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1,600 Years of Medical Hubris
Humorism, Miasmism, and More
Painting: “In the Valley,” by Alanna S. Graboyes, asgraboyesart.com.
NOTE: In the coming months, I’m posting excerpts from my not-yet-published book manuscript, Fifty-Million-Dollar Baby: Economics, Ethics, and Health. The goal is to edit the manuscript in plain view, and to ask for your comments, corrections, suggestions, and criticisms.
Over its long history, the field of medicine has been at its best when it was rife with questions and at its worst when it was brimming with answers. The physicians whose ignorance killed George Washington and James A. Garfield would probably have nodded approvingly at the “We Believe Science Is Real” signs planted today in the front yards of America’s tonier precincts. Medical science has a long history of slavish devotion to orthodoxy and stasis and virulent opposition to heterodoxy and change. Physicist Max Planck famously said, “Science progresses one funeral at a time.” In medical science, I would argue that, “Science progresses millions of funerals at a time.” Unwarranted stasis can kill in large numbers.
Since 1962, people have debated the meaning and value of philosopher Thomas Kuhn’s The Structure of Scientific Revolutions. Kuhn challenged the perception that the accumulation of scientific data leads us closer and closer to “truth.” Rather, in his paradigm, science is more of a metaphor for reality—an imperfect lens with which we examine a universe whose complexities are and will always be well beyond our grasp. In Kuhn’s formulation, any scientific theory, no matter how useful and imposing, will ultimately be overturned by successor theories when new evidence batters the old metaphor sufficiently. Newton’s formulation of gravity, for example, served mankind exceedingly well for centuries (and still does in certain settings). But by the early 20th century, the shortcomings of that model were becoming obvious, and Einstein devised a new metaphor—relativity. In some ways, medicine has always been especially resistant to the process that Kuhn enunciated.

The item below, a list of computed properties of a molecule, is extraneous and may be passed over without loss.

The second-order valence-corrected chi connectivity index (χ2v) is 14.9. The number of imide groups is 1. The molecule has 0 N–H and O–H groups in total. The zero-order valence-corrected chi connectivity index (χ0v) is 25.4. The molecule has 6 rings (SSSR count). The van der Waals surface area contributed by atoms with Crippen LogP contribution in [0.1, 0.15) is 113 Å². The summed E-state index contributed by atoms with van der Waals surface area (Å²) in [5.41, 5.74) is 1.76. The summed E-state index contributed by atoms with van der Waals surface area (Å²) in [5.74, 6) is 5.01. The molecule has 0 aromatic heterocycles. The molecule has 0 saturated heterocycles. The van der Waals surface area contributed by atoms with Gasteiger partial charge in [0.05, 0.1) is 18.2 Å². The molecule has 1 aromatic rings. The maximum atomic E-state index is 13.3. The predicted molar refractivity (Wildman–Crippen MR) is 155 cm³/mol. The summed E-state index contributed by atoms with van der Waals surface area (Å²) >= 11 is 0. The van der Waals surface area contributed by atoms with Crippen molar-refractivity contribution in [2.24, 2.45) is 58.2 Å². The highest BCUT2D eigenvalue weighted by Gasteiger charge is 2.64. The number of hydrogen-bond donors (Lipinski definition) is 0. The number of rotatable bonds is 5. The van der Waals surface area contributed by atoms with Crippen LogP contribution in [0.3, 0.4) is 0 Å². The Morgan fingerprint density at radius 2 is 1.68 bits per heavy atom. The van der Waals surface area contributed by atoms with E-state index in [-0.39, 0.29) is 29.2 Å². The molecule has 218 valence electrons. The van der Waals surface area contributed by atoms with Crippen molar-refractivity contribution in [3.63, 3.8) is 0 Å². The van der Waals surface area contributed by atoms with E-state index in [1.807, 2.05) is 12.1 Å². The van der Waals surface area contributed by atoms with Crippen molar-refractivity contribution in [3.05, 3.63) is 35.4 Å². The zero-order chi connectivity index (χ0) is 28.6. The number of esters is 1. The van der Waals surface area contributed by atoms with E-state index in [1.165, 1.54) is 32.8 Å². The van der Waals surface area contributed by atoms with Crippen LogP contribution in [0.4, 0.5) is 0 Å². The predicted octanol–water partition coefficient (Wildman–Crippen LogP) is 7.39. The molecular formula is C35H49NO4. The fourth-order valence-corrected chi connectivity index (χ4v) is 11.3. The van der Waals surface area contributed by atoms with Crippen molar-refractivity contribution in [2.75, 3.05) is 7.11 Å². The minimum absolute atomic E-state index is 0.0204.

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In 1799, doctors with answers knew that it was wise to drain sick patients’ blood into a bowl. The practice, they knew, had a proven record of success that dated back over many centuries. By 1799, however, doctors with questions challenged this logic, but they were met with powerful disapproval by the doctors with answers.
Lewis Thomas was an essayist and poet—a 20th century bard. Aside from those roles, he also served as dean of the New York University School of Medicine (1966-69) and Yale School of Medicine (1972-73), and also as President of Memorial Sloan-Kettering Institute (1973-83). In his elegiac The Fragile Species, Thomas recounted the 1,600 years in which Western medicine was mired in the answers inherited from the Greek-Roman physician Galen (129 – 216 CE). Galen was an undoubted genius who helped define the fields of anatomy, neurology, pathology, physiology, and pharmacology. However, as Thomas noted:
Galen … had guessed wildly, and wrongly, in no less than five hundred treatises on medicine and philosophy, that everything about human disease could be explained by the misdistribution of “humors” in the body. Congestion of the various organs was the trouble to be treated, according to Galen, and by the eighteenth century, the notion had been elevated to a routine cure-all, or anyway treat-all: remove the excess fluid, one way or another. The ways were direct and forthright: open a vein and take away a pint or more of blood at a sitting, enough to produce faintness and a bluish pallor, place suction cups on the skin to draw out lymph, administer huge doses of mercury of various plant extracts to cause purging, and if all else failed, induce vomiting.
Galen’s unfounded belief in the four bodily humors—known as “humorism”— became the central credo of Western medicine till the early 1800s.